Monday, 18 March 2013

If you know exactly what you are going to do, what is...

If you know exactly what you are going to do, what is the point of doing it? - Picasso (I am quoting this froma what I heard in the movie Midnight in Paris- so could be slightly wrong- FYI - I loved that movie)

As you may well know we are currently in the middle of the Oxford Literary Festival. On saturday, in the rain, I traipsed over to the Sheldonian Theatre ( A beautiful building both inside and out) to hear a talk by Alexander McCall Smith. This author has been a great inspiration to me whilst conceiving the idea of The Chupplejeep Mysteries.

I have always been in awe of AMS but after hearing him speak I am even more so now. He seems like the nicest person ever, with time for everyone (which was perhaps the reason why the book signing queue at the end of his talk went on forever). He just comes across so social, friendly and funny (very approachable indeed). I should have expected him to be like this given how funny I find his detective series. The nice thing was that when he was talking about his characters and what they were going to get up to in novels he was laughing about it. If the author finds his characters funny then of course readers will.  And he is prolific! he said that writes 1000 words per hour and wait for it- he writes the finished product with very few revisions. If only I could write like that! Yes Marissa - keep dreaming!  He says that he taps into his subconscious. I need to learn about doing this- I assume the free writing exercise would help you with this (you know when you write what ever comes in to your mind even if it is gobbledygook for no less than five minutes)  And did you know AMS has sold over 20 million copies of The Ladies No. 1 Detective Agency- the series has been translated into over 46 languages or something like that! Amazing.

Anyway I thought I would share AMS's fantasticness with you. I also had a quiet weekend to myself at home which was great I finished the skeleton copy of Under the Coconut Tree and I have started the first read through (because unlike AMS I have to revise at least 5 times until I get a decent draft and then I have to start the process again!). On the first read through I usually find huge glaring errors and pin point where the book is lacking- or if other characters are needed, some characters need more of a story etc. Normally its a quick once over and I make some hand written notes. This time I am going slower. I have found with book three that my writing is not as dreadful on the first draft than it normally is. perhaps I am improving or tapping further into my subconscious.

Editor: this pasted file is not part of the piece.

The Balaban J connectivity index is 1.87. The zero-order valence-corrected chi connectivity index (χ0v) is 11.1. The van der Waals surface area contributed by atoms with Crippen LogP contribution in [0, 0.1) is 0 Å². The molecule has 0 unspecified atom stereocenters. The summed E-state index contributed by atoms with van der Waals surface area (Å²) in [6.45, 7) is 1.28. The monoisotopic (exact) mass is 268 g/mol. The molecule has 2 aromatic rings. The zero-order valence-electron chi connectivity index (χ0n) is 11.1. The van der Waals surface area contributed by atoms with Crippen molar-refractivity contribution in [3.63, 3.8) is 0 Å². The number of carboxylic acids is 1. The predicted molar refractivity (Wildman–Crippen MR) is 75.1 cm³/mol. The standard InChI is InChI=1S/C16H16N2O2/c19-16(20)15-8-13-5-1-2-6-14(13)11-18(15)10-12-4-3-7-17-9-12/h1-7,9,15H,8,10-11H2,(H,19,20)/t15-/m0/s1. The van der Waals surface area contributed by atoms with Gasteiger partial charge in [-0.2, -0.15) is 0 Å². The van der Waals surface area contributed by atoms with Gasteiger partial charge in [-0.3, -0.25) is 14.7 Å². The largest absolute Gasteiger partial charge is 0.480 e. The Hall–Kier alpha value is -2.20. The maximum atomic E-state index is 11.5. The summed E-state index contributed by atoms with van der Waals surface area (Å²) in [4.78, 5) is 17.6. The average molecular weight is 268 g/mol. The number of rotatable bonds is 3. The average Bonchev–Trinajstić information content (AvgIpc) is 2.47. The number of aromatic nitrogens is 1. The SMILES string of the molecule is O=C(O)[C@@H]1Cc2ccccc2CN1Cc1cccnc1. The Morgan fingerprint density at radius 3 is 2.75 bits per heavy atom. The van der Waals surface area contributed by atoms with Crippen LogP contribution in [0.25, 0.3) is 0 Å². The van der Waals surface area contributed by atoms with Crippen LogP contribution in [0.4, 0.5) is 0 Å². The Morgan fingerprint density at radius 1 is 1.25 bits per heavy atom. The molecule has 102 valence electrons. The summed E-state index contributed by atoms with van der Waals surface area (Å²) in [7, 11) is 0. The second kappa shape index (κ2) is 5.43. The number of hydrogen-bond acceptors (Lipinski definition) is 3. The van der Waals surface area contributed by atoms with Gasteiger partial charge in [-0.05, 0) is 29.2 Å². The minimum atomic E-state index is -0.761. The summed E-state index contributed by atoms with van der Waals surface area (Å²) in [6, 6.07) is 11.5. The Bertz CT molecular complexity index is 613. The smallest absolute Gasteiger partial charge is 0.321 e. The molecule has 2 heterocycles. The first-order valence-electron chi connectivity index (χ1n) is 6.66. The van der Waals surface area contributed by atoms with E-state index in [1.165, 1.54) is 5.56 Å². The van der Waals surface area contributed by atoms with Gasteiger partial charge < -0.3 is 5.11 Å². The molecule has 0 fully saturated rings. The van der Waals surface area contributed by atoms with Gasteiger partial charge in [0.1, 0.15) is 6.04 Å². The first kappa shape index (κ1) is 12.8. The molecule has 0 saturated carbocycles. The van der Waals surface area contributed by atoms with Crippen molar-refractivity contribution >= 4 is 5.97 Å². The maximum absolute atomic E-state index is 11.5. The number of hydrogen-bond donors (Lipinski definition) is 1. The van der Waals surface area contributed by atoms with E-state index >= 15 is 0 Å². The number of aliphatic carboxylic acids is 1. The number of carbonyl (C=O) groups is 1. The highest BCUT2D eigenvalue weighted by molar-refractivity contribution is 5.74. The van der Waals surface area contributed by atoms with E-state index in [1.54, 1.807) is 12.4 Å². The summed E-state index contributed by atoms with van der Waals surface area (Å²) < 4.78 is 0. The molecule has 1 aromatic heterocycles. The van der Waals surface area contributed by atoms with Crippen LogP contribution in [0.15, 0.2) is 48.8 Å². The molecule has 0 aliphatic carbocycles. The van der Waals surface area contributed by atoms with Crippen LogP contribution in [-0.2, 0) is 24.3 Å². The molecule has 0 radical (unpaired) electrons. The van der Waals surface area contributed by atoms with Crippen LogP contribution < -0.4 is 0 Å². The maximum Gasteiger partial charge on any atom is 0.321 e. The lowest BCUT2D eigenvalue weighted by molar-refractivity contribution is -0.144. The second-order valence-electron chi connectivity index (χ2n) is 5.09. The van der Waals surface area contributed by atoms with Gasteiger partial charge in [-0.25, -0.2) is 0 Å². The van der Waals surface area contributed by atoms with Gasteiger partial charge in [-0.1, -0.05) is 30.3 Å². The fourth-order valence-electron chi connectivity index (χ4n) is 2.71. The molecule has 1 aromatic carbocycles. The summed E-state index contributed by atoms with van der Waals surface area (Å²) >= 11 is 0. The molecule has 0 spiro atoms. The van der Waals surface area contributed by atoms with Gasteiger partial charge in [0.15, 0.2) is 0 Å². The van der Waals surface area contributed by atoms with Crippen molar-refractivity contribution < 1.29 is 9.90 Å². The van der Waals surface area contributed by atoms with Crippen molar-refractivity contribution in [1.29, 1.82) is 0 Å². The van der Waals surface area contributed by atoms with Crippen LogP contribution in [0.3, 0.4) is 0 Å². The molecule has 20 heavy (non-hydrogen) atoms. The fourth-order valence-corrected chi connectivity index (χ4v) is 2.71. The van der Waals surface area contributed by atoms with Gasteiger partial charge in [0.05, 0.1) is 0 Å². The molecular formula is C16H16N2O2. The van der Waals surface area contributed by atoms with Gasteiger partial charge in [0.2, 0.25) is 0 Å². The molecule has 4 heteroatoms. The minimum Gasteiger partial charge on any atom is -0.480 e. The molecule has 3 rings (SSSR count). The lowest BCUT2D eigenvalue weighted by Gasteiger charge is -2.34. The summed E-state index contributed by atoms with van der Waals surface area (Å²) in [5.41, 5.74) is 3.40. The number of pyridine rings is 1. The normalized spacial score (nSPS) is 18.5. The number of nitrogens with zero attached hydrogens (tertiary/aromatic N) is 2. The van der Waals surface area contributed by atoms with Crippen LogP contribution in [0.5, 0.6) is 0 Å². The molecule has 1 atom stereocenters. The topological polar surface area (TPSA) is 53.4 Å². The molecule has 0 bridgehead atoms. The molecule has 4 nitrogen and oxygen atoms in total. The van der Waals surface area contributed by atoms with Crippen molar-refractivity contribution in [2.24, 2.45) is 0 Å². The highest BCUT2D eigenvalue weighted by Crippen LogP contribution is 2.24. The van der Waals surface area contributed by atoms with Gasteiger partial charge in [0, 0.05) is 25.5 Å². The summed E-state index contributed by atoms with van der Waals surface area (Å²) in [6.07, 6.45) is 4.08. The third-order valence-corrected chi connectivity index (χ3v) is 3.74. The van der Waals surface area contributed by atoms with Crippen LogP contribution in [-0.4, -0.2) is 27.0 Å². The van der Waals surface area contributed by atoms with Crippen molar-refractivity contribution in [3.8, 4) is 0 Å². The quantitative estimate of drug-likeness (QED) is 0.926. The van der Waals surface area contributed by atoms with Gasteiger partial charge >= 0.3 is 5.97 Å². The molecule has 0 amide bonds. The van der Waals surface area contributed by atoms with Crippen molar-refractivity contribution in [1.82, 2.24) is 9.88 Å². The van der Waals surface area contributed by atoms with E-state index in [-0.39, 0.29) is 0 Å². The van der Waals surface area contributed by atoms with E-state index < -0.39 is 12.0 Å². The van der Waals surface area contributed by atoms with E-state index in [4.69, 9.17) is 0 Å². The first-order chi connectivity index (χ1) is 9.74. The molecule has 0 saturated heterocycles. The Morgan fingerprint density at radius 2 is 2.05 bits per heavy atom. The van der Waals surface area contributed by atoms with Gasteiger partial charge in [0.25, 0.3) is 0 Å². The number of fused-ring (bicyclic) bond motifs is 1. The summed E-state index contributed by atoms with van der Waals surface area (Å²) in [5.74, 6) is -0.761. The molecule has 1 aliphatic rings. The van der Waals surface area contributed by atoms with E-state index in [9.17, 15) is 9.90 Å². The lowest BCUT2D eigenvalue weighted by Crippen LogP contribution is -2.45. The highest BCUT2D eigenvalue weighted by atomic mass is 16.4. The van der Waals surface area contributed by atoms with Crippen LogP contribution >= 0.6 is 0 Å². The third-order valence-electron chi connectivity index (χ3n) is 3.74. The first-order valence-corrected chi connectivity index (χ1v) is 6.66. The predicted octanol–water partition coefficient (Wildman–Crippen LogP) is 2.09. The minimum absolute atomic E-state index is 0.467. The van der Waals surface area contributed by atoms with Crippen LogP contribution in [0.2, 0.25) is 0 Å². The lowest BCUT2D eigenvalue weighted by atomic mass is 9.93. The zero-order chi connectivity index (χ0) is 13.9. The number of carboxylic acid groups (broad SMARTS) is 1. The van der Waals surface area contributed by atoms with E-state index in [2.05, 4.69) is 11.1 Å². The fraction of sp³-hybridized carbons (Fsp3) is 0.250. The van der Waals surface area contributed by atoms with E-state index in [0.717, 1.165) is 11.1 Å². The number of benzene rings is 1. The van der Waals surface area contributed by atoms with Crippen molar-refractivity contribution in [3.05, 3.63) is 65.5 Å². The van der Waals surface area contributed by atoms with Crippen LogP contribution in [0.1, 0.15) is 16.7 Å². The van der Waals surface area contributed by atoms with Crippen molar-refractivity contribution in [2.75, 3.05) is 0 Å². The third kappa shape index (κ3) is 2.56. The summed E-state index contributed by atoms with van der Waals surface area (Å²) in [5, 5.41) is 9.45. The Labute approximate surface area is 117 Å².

This is always an annoying yet satisfying section of editing. As it's the first read through - inspiration for the characters and what they do in the book is still coming to me. I am not yet bored to tears with the plot and I am confident that it will all work out in the end (that is the book being a finished product). Its' annoying because I want to be holding the finished manuscript and it's a pain when I have to weave new bits of the plot through the text!

Under The Coconut Tree is a slice of life book with a plot- a crime has been committed - but its more about the characters and location than the plot itself. On knowing this I need to ensure that the characters develop over books. They themselves have to make discoveries about themselves- they too have to go on a journey. It is also difficult because the last two books (especially The Bittersweet Vine have been plot driven)

I have given myself a deadline of the 30th April by which I should have a first draft readable copy that will go to Urmi and my mum for their initial comments (does the plot work? is it interesting... ? No point in editing it any further if the plot is no good and vast chunks of the plot need changing). After that its time to work on Living the Dream.

Every now and again with this book (as with the other two that I have written) I do get scared - what if my theme and plot for the book doesn't work. What if the characters are dull? I hate this feeling and sometimes it really does make me want to delete the document. Although now that I am on book three I have much more understanding of literary techniques. Will this cut down the amount of re-drafting that I have to do? I hope so. But the drafting and re-drafting, I think, is a process that you have to complete so that by the end of it you know the characters like your own family. Chupplejeep and Pankaj certainly are already like family for me and I have  only written the first sketchy draft! I wonder if it is because I have such a strong understanding of their personalities in my head - perhaps because I am Indian and I just know that type of characters they are. It's odd I am learning more about India and Goa through writing this series than I ever knew. Well I suppose I did know all this stuff it was just buried under all the other useless knowledge held in my mind. 

 I think this year is going to be pretty good in terms of writing. With The Bittersweet being taken on by a publisher I can sit on that for a while and just do what I am told in regards to actually getting it published and I think it will give me the time to complete (to second draft stage) the three manuscripts I want to complete by the end of year.

Oh and just a quick note about the quote. I always know what I am going to do - book wise - but there is a point in planning to a certain extent, but as in life you cannot plan everything and sometimes you need to go where your characters take you. Mid way through a book one of your charcaters will do something that you dont really want them to do. But run with it and I believe the story will flow better - much better - go on... give it a go.